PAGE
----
Cancer is an ever-present danger to our health, affecting thousands of people in the UK, and capable of appearing in almost any part of the body. New treatments are always being researched and developed to combat cancer. Could electrical pulses provide an answer to those cancers that are difficult to treat with surgery or chemotherapy? We asked expert surgeon Mr Nicola de’ Liguori Carino.
What is irreversible electroporation?
Irreversible electroporation, also known as IRE, is a non-thermal ablative technique used to destroy cancer cells. It is a relatively new technique that has been used in medicine for over a decade, and its use is not widespread, as research is still being done into its efficacy. It is potentially a way to stop the growth or even reduce the size of stage III pancreatic cancer and prevent it from spreading (metastasis).
What types of cancer is it currently used for?
Although irreversible electroporation has been used in medicine for over a decade, interest in this technique has increased in recent years.
Today, the cancer most commonly treated with irreversible electroporation is stage III pancreatic cancer. Its safety in this setting was reported in the scientific literature between 2009 and 2018.
Irreversible electroporation can also be used in some cases for liver cancers (colorectal liver metastases, hepatocellular carcinoma (HCC), and neuroendocrine tumours) that cannot be treated with surgical resection (liver resection).
Some urological cancers including prostate cancer and renal cell cancer may also benefit from treatment with irreversible electroporation.
How does irreversible electroporation work?
IRE is based on pulses of electrical energy delivered between two electrodes. These electric pulses affect the membranes (outer surface) of the cancerous cells, changing the existing cellular membrane potential. This results in nanoscale (tiny) defects in the lipid bilayer of the membrane, which disrupts the stability of the cells and leads to a phenomenon known as apoptosis – cell death controlled by the body itself.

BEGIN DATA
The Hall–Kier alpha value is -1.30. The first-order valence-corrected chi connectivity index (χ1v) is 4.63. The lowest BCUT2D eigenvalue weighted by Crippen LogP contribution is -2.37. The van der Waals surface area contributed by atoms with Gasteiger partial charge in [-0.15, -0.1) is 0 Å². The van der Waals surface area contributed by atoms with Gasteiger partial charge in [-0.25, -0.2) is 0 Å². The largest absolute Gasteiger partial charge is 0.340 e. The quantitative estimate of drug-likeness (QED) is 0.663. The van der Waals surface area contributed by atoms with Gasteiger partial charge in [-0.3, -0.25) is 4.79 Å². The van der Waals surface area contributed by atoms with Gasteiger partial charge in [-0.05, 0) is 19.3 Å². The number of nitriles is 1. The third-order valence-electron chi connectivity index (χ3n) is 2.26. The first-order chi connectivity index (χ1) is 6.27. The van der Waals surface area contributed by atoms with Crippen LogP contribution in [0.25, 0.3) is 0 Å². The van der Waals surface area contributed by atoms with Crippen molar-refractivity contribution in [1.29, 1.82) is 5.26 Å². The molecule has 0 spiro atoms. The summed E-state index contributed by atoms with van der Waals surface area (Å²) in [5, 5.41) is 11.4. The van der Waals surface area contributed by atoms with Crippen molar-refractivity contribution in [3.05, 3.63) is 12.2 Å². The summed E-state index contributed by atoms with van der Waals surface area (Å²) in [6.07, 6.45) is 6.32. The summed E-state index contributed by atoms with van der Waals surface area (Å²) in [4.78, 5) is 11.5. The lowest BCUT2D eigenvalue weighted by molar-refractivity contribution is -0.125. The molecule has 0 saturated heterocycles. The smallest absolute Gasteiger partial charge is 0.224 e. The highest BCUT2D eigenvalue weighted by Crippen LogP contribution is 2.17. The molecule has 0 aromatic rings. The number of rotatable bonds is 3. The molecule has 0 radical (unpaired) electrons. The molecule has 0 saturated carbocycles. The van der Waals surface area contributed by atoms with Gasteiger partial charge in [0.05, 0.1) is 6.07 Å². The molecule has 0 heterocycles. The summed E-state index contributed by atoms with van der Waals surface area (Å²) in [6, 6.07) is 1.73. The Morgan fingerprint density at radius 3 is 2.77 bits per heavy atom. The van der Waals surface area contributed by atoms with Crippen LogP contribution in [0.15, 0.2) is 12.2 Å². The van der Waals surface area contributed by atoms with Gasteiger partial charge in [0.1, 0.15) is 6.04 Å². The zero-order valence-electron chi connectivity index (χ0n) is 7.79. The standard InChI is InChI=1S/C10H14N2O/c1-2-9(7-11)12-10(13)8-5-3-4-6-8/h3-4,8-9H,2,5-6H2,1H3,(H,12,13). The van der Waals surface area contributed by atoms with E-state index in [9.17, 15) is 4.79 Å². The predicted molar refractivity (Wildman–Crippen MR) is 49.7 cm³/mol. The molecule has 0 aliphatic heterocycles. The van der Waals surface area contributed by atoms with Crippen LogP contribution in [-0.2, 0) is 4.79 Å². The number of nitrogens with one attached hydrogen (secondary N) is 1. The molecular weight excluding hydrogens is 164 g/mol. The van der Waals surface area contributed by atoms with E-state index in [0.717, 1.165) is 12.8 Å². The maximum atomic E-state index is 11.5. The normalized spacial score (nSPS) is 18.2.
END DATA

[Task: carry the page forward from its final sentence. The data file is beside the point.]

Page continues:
The extent of cell damage and death depends on the amplitude, duration, frequency and number of pulses applied. Because IRE causes cell death through apoptosis, structures formed by proteins, such as vascular elastin and collagenous structures, are not affected, and therefore surrounding blood vessels are preserved. This allows for the ablation of malignancies (cancers) that are surrounded by these structures, which is typically the case for locally advanced pancreatic cancer.
Unlike thermal-induced methods, such as microwave and radiofrequency ablation, which result in fibrosis and scarring, the apoptotic cells are phagocytosed (destroyed) by cells of the immune system and replaced by innate cellular degeneration.
Irreversible electroporation is most commonly performed using the AngioDynamics NanoKnife™ system. This has been commercially available since 2009, and is approved by the Food and Drug Administration. The Nanoknife system consists of a computer-controlled pulse generator that delivers 90 (3000 V) direct current (25-45 A) electrical pulses to the IRE probes. The pulses last for 20-100 microseconds each. Pulses are usually given in a train of 6-20 bursts, with 10-20 pulses in each burst and a pause of a few seconds between bursts.
IRE can be delivered percutaneously or with open surgery, both requiring general anaesthesia.
In the percutaneous technique, 2-6 IRE needles are inserted through the skin and the muscles of the abdominal wall, deep into the pancreatic tumour. The procedure is performed in the radiology department, where the placement of the needles is guided by CT scan images.
The open technique is performed in the operating theatre. An incision (known as laparotomy) is made in the abdominal wall to expose the pancreas. The needles are placed by direct view and with the help of the ultrasound scan into the pancreas.
The open technique is most commonly used because it is probably safer than the percutaneous approach, and allows for more accurate needle placement. Moreover, the open surgical technique allows for a precise assessment on the degree of infiltration into blood vessels, which might mean that a tumour that was diagnosed as inoperable based on scans (CT and MRI scans) is in fact potentially resectable.
Despite being more invasive, the experience reported in clinical studies suggests that the open technique does not add significant perioperative complications when compared to the percutaneous technique.
To find out more or to book an appointment, visit Mr Nicola de’ Liguori Carino’s profile.